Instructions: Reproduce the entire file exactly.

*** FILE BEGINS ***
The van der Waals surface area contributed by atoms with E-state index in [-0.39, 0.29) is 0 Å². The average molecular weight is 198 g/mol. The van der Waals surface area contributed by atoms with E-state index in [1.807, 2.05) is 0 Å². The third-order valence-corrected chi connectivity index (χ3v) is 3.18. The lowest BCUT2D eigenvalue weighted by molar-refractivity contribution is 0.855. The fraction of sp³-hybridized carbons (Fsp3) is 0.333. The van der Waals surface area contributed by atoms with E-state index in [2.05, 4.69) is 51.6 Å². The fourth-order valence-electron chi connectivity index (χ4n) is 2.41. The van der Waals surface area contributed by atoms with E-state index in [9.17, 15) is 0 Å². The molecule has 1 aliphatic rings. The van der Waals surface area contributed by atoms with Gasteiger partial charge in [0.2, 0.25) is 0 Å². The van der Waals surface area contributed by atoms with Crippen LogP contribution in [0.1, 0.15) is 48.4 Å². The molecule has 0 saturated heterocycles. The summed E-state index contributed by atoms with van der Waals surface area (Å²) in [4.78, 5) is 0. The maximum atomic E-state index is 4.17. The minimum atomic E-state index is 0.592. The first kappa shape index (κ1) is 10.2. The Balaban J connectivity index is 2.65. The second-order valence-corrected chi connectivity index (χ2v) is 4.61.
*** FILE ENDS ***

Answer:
The van der Waals surface area contributed by atoms with E-state index in [-0.39, 0.29) is 0 Å². The average molecular weight is 198 g/mol. The van der Waals surface area contributed by atoms with E-state index in [1.807, 2.05) is 0 Å². The third-order valence-corrected chi connectivity index (χ3v) is 3.18. The lowest BCUT2D eigenvalue weighted by molar-refractivity contribution is 0.855. The fraction of sp³-hybridized carbons (Fsp3) is 0.333. The van der Waals surface area contributed by atoms with E-state index in [2.05, 4.69) is 51.6 Å². The fourth-order valence-electron chi connectivity index (χ4n) is 2.41. The van der Waals surface area contributed by atoms with E-state index in [9.17, 15) is 0 Å². The molecule has 1 aliphatic rings. The van der Waals surface area contributed by atoms with Gasteiger partial charge in [0.2, 0.25) is 0 Å². The van der Waals surface area contributed by atoms with Crippen LogP contribution in [0.1, 0.15) is 48.4 Å². The molecule has 0 saturated heterocycles. The summed E-state index contributed by atoms with van der Waals surface area (Å²) in [4.78, 5) is 0. The maximum atomic E-state index is 4.17. The minimum atomic E-state index is 0.592. The first kappa shape index (κ1) is 10.2. The Balaban J connectivity index is 2.65. The second-order valence-corrected chi connectivity index (χ2v) is 4.61.